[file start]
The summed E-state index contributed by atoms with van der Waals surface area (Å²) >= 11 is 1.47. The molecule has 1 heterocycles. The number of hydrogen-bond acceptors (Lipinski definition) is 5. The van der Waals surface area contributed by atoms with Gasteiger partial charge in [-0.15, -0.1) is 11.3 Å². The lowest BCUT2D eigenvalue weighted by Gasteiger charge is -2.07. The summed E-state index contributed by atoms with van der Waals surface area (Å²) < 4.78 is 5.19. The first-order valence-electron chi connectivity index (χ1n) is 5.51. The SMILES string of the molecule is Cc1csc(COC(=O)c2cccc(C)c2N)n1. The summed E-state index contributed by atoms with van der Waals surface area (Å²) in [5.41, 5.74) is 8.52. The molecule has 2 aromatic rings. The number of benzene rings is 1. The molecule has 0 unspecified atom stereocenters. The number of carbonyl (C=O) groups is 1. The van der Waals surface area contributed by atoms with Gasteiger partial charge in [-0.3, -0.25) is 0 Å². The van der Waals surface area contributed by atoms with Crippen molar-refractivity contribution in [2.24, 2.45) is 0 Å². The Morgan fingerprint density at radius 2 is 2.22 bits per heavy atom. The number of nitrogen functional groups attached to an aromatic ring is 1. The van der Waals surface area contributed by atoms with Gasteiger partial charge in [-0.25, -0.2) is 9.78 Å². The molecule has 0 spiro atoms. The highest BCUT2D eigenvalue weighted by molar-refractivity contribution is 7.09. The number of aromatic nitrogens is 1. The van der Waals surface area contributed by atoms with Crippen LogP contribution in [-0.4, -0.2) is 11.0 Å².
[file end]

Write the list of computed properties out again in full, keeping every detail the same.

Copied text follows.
The summed E-state index contributed by atoms with van der Waals surface area (Å²) >= 11 is 1.47. The molecule has 1 heterocycles. The number of hydrogen-bond acceptors (Lipinski definition) is 5. The van der Waals surface area contributed by atoms with Gasteiger partial charge in [-0.15, -0.1) is 11.3 Å². The lowest BCUT2D eigenvalue weighted by Gasteiger charge is -2.07. The summed E-state index contributed by atoms with van der Waals surface area (Å²) < 4.78 is 5.19. The first-order valence-electron chi connectivity index (χ1n) is 5.51. The SMILES string of the molecule is Cc1csc(COC(=O)c2cccc(C)c2N)n1. The summed E-state index contributed by atoms with van der Waals surface area (Å²) in [5.41, 5.74) is 8.52. The molecule has 2 aromatic rings. The number of benzene rings is 1. The molecule has 0 unspecified atom stereocenters. The number of carbonyl (C=O) groups is 1. The van der Waals surface area contributed by atoms with Gasteiger partial charge in [-0.3, -0.25) is 0 Å². The van der Waals surface area contributed by atoms with Crippen molar-refractivity contribution in [2.24, 2.45) is 0 Å². The Morgan fingerprint density at radius 2 is 2.22 bits per heavy atom. The number of nitrogen functional groups attached to an aromatic ring is 1. The van der Waals surface area contributed by atoms with Gasteiger partial charge in [-0.25, -0.2) is 9.78 Å². The molecule has 0 spiro atoms. The highest BCUT2D eigenvalue weighted by molar-refractivity contribution is 7.09. The number of aromatic nitrogens is 1. The van der Waals surface area contributed by atoms with Crippen LogP contribution in [-0.4, -0.2) is 11.0 Å².